Last but definitely not the least; let’s talk about the merchants involved in this juggernaut. Now, to quote TDB, only 36.9 per cent of the population in Europe and Central Asia holds a debit card. Clearly, cash is still the king in that region! So, the first task before banks and financial institutions is to improve and enhance uptake and acceptance of cards. How does one do that? Well, for starters, encouraging small and medium merchants to switch from traditional point-of-sale (POS) terminals to a mobile POS (MPOS) may help. The idea is to highlight the advantages of the MPOS. Not only do such devices potentially drive down the price of regular POS terminals by as much as 50 per cent, they offer significant value adds such as EMI payments, mobile top-ups, payment analytics and even cash and check reconciliation via its mobile app.

Wait, there’s more-the leaning towards cash only strengthens the business case for a MPOS device, as it opens up an affordable channel to accept alternate forms of payment, from cards to the mobile handset. For bigger merchants, MPOS could provide support in managing the workforce, sales force etc. by providing mobile-based inventory management, automatic sales records, etc. A win-win situation?

The message is straightforward-financial inclusion and payments are evolving rapidly every day. The need of the hour for banks and financial institutions is to chalk out a multi-pronged strategy for all segments (i.e. the banked, the unbanked and merchants) to not only stand up to stiff competition but to remain relevant in this space.

June 2, 2015 0 comment
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Has the concept of mobile-based payments had its moment in the sun? It isn’t the latest kid on the technology block or (arguably) the most impressive. Its potential in making cards a thing of the past has been discussed to death. Indeed, it has been at the forefront of thousands of industry-wide debates and forums.

So, can it be written off as just a flash-in-the-pan? Well, yes and no. No, because in theory, the concept of a mobile handset coupled with a digital wallet is sound. It has the potential to transform the overall payments experience by introducing contextual awareness into the mix, resulting in happy customers and merchants (the former with personalized offers and the latter with better customer outreach).

The not-so-great news is that despite the potential, a mere handful of pilots have been conducted across multiple geographies. The grand idea of mobile payments seems to have turned out to be a paper tiger. All teeth but no bite.

Is the failure to identify the right kind of technology its downfall?  Again, yes and no. There have been several hits and misses. To illustrate, in the initial years, Near Field Communications (NFC) was touted as “the” technology for mobile payments. Over the years, though, industry experts steadily started dismissing NFC on multiple grounds. To begin with, the business model entailed was complex and also added several more players in the ecosystem. This meant more contenders for the already wafer-thin margins.  Each solution suggested to salvage the situation, though put forward with honourable intentions, was deemed badly planned. Invariably, all the players involved wanted to have first dibs on the customer.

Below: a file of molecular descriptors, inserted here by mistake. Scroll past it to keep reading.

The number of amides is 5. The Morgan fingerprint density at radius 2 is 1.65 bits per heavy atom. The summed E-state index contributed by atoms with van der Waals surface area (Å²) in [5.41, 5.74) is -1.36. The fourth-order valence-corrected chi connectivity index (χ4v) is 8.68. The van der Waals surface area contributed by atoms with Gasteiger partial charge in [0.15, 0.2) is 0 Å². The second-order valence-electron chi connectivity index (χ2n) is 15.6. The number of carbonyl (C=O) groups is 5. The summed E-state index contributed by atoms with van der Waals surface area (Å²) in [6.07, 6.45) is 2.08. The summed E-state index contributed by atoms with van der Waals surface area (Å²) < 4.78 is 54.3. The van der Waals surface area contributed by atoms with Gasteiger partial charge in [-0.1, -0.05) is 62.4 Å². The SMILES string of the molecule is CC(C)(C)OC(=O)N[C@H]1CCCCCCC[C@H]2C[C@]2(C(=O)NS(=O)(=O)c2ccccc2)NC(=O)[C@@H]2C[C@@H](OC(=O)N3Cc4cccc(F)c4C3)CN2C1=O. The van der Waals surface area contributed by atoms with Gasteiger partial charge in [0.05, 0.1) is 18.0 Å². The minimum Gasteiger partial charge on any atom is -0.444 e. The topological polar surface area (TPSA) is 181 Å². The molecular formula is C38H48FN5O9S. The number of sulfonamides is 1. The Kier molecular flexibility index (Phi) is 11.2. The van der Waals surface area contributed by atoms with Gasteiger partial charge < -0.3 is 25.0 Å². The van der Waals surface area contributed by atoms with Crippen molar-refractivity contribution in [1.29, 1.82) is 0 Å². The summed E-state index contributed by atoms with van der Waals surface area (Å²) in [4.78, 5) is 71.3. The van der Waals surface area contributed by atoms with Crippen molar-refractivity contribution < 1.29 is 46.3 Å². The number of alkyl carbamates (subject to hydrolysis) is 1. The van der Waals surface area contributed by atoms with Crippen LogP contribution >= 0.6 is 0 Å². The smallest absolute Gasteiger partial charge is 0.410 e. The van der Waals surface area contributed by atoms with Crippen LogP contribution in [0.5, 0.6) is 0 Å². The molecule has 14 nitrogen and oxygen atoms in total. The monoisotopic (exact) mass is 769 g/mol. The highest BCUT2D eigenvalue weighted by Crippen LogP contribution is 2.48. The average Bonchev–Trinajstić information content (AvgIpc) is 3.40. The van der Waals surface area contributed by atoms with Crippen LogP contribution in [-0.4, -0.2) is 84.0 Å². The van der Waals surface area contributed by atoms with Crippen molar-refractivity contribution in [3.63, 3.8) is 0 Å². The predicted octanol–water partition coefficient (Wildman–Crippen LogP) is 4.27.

In the end, while NFC never made it to the mainstream, the idea of mobile payments didn’t die. As a result, many other technologies-in particular QR Codes and Biometrics-have been given a fair trial but these are not really expected to become mainstream unless there are standards defined, followed by an industry-wide push for adoption. Also, security concerns for these alternate payments have to be thought through and a robust mechanism built before these find their feet in this space.

In this scenario, Host Card Emulation (HCE) has arisen as a potential solution to the “which technology ought to be used for mobile payments” conundrum. It seems to have hit the bulls-eye, with bigwigs like MasterCard and VISA announcing their specs and EMV following suit and developing their own guidelines for tokenization. HCE has taken off very rapidly and, in fact, has helped sort out a few kinks in the traditional NFC model. I think it’s appropriate to mention Google at this point, for the HCE specs it introduced in the KitKat version of Android.

Of course, what’s well begun is often half-done. The next step is extending the magic of HCE-based NFC payments outside the Android universe.

To be fair, there has been a fair amount of activity on this front. Several banks have enthusiastically signed up for the same and have been rolled out HCE-based wallet pilot projects. Let’s not get ahead of ourselves, though, it is still a bit premature to measure the success of such projects. Every player worth mentioning operating in this space is attempting to have a “eureka” moment in this context and are certainly pulling out all the stops. Take, for instance, the enabling of tokens for disconnected modes or the solution that ensures the customer carries out the transaction in record time.

Meanwhile, the next big question is: which platform would provide a more secure environment to support HCE-based wallets-the Trusted Execution Environment (TEE) or the secure element (SE on the cloud)? The former is widely regarded as the winner , but it is not without flaws. To begin with, it is dependent on the mobile handset’s processor (always a red flag) and introduces an additional player in the value chain-not always a welcome development.